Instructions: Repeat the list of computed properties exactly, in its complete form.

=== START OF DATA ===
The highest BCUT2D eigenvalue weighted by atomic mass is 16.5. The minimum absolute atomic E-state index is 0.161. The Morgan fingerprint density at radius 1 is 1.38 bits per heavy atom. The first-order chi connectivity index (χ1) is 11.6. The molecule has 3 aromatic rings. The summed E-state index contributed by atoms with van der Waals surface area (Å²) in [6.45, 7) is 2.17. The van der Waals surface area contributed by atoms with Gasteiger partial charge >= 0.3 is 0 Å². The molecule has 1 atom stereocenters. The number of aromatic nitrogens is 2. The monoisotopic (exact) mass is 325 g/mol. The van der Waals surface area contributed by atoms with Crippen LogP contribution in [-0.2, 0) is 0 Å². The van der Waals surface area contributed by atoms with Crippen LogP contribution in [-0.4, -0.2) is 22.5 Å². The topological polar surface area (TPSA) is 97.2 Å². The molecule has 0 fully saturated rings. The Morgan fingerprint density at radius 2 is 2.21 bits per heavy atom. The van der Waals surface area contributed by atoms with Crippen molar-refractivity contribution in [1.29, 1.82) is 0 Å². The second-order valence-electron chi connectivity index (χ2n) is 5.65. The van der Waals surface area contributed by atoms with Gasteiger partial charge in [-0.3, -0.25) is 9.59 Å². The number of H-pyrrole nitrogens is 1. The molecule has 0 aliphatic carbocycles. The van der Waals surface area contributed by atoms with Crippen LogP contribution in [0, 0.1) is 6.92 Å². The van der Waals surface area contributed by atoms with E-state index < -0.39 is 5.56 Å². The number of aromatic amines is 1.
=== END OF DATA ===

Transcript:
The highest BCUT2D eigenvalue weighted by atomic mass is 16.5. The minimum absolute atomic E-state index is 0.161. The Morgan fingerprint density at radius 1 is 1.38 bits per heavy atom. The first-order chi connectivity index (χ1) is 11.6. The molecule has 3 aromatic rings. The summed E-state index contributed by atoms with van der Waals surface area (Å²) in [6.45, 7) is 2.17. The van der Waals surface area contributed by atoms with Gasteiger partial charge >= 0.3 is 0 Å². The molecule has 1 atom stereocenters. The number of aromatic nitrogens is 2. The monoisotopic (exact) mass is 325 g/mol. The van der Waals surface area contributed by atoms with Crippen LogP contribution in [-0.2, 0) is 0 Å². The van der Waals surface area contributed by atoms with Crippen LogP contribution in [-0.4, -0.2) is 22.5 Å². The topological polar surface area (TPSA) is 97.2 Å². The molecule has 0 fully saturated rings. The Morgan fingerprint density at radius 2 is 2.21 bits per heavy atom. The van der Waals surface area contributed by atoms with Crippen molar-refractivity contribution in [1.29, 1.82) is 0 Å². The second-order valence-electron chi connectivity index (χ2n) is 5.65. The van der Waals surface area contributed by atoms with Gasteiger partial charge in [-0.3, -0.25) is 9.59 Å². The number of H-pyrrole nitrogens is 1. The molecule has 0 aliphatic carbocycles. The van der Waals surface area contributed by atoms with Crippen LogP contribution in [0, 0.1) is 6.92 Å². The van der Waals surface area contributed by atoms with E-state index < -0.39 is 5.56 Å². The number of aromatic amines is 1.